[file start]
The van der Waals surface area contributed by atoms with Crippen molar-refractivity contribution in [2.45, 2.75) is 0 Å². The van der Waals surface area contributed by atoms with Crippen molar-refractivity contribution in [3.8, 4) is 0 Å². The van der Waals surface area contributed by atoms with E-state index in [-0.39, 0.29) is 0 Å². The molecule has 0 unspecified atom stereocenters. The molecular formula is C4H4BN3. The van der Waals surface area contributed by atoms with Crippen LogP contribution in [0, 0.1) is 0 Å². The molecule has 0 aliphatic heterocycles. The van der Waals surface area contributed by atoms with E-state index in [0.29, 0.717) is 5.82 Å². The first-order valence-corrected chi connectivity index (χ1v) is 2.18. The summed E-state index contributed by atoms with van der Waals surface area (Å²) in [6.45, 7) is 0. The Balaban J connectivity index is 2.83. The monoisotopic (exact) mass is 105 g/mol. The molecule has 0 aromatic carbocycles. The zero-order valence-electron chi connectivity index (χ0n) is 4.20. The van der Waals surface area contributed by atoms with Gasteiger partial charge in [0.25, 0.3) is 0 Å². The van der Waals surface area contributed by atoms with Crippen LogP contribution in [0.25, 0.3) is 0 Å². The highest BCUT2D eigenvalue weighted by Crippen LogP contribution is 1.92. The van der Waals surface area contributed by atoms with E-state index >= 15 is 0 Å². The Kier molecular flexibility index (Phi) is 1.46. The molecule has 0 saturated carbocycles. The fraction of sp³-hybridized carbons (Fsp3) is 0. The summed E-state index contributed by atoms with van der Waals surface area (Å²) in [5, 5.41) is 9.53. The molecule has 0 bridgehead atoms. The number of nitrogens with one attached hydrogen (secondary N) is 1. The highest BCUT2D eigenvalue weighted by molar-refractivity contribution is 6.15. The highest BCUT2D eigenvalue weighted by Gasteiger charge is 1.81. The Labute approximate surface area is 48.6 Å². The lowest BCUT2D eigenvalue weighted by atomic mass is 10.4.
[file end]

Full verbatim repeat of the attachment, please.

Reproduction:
The van der Waals surface area contributed by atoms with Crippen molar-refractivity contribution in [2.45, 2.75) is 0 Å². The van der Waals surface area contributed by atoms with Crippen molar-refractivity contribution in [3.8, 4) is 0 Å². The van der Waals surface area contributed by atoms with E-state index in [-0.39, 0.29) is 0 Å². The molecule has 0 unspecified atom stereocenters. The molecular formula is C4H4BN3. The van der Waals surface area contributed by atoms with Crippen LogP contribution in [0, 0.1) is 0 Å². The molecule has 0 aliphatic heterocycles. The van der Waals surface area contributed by atoms with E-state index in [0.29, 0.717) is 5.82 Å². The first-order valence-corrected chi connectivity index (χ1v) is 2.18. The summed E-state index contributed by atoms with van der Waals surface area (Å²) in [6.45, 7) is 0. The Balaban J connectivity index is 2.83. The monoisotopic (exact) mass is 105 g/mol. The molecule has 0 aromatic carbocycles. The zero-order valence-electron chi connectivity index (χ0n) is 4.20. The van der Waals surface area contributed by atoms with Gasteiger partial charge in [0.25, 0.3) is 0 Å². The van der Waals surface area contributed by atoms with Crippen LogP contribution in [0.25, 0.3) is 0 Å². The highest BCUT2D eigenvalue weighted by Crippen LogP contribution is 1.92. The van der Waals surface area contributed by atoms with E-state index >= 15 is 0 Å². The Kier molecular flexibility index (Phi) is 1.46. The molecule has 0 saturated carbocycles. The fraction of sp³-hybridized carbons (Fsp3) is 0. The summed E-state index contributed by atoms with van der Waals surface area (Å²) in [5, 5.41) is 9.53. The molecule has 0 bridgehead atoms. The number of nitrogens with one attached hydrogen (secondary N) is 1. The highest BCUT2D eigenvalue weighted by molar-refractivity contribution is 6.15. The highest BCUT2D eigenvalue weighted by Gasteiger charge is 1.81. The Labute approximate surface area is 48.6 Å². The lowest BCUT2D eigenvalue weighted by atomic mass is 10.4.